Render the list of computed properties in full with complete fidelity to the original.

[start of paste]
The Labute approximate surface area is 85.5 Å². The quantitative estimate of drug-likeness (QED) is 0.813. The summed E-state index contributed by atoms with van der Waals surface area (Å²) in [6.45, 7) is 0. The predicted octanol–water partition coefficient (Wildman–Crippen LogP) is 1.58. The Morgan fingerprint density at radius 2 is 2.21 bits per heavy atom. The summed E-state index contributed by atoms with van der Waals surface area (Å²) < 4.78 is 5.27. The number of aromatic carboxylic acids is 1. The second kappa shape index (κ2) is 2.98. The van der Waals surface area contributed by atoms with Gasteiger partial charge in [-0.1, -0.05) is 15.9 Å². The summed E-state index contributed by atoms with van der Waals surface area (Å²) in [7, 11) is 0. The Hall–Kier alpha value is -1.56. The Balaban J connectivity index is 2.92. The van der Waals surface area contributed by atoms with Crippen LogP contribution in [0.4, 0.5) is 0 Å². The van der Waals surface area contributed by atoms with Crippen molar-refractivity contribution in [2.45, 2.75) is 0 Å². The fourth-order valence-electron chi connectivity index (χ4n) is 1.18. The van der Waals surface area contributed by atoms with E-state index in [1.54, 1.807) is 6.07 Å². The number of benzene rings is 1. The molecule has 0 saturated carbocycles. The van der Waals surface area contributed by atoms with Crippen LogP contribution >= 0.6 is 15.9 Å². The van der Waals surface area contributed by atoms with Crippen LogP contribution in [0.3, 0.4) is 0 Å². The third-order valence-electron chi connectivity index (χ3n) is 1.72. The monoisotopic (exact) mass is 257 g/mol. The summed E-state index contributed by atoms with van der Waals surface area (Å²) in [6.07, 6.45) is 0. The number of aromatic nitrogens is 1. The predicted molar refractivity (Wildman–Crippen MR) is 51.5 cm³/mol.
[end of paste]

The Labute approximate surface area is 85.5 Å². The quantitative estimate of drug-likeness (QED) is 0.813. The summed E-state index contributed by atoms with van der Waals surface area (Å²) in [6.45, 7) is 0. The predicted octanol–water partition coefficient (Wildman–Crippen LogP) is 1.58. The Morgan fingerprint density at radius 2 is 2.21 bits per heavy atom. The summed E-state index contributed by atoms with van der Waals surface area (Å²) < 4.78 is 5.27. The number of aromatic carboxylic acids is 1. The second kappa shape index (κ2) is 2.98. The van der Waals surface area contributed by atoms with Gasteiger partial charge in [-0.1, -0.05) is 15.9 Å². The summed E-state index contributed by atoms with van der Waals surface area (Å²) in [7, 11) is 0. The Hall–Kier alpha value is -1.56. The Balaban J connectivity index is 2.92. The van der Waals surface area contributed by atoms with Crippen LogP contribution in [0.4, 0.5) is 0 Å². The van der Waals surface area contributed by atoms with Crippen molar-refractivity contribution in [2.45, 2.75) is 0 Å². The fourth-order valence-electron chi connectivity index (χ4n) is 1.18. The van der Waals surface area contributed by atoms with E-state index in [1.54, 1.807) is 6.07 Å². The number of benzene rings is 1. The molecule has 0 saturated carbocycles. The van der Waals surface area contributed by atoms with Crippen LogP contribution >= 0.6 is 15.9 Å². The van der Waals surface area contributed by atoms with Crippen LogP contribution in [0.3, 0.4) is 0 Å². The third-order valence-electron chi connectivity index (χ3n) is 1.72. The monoisotopic (exact) mass is 257 g/mol. The summed E-state index contributed by atoms with van der Waals surface area (Å²) in [6.07, 6.45) is 0. The number of aromatic nitrogens is 1. The predicted molar refractivity (Wildman–Crippen MR) is 51.5 cm³/mol.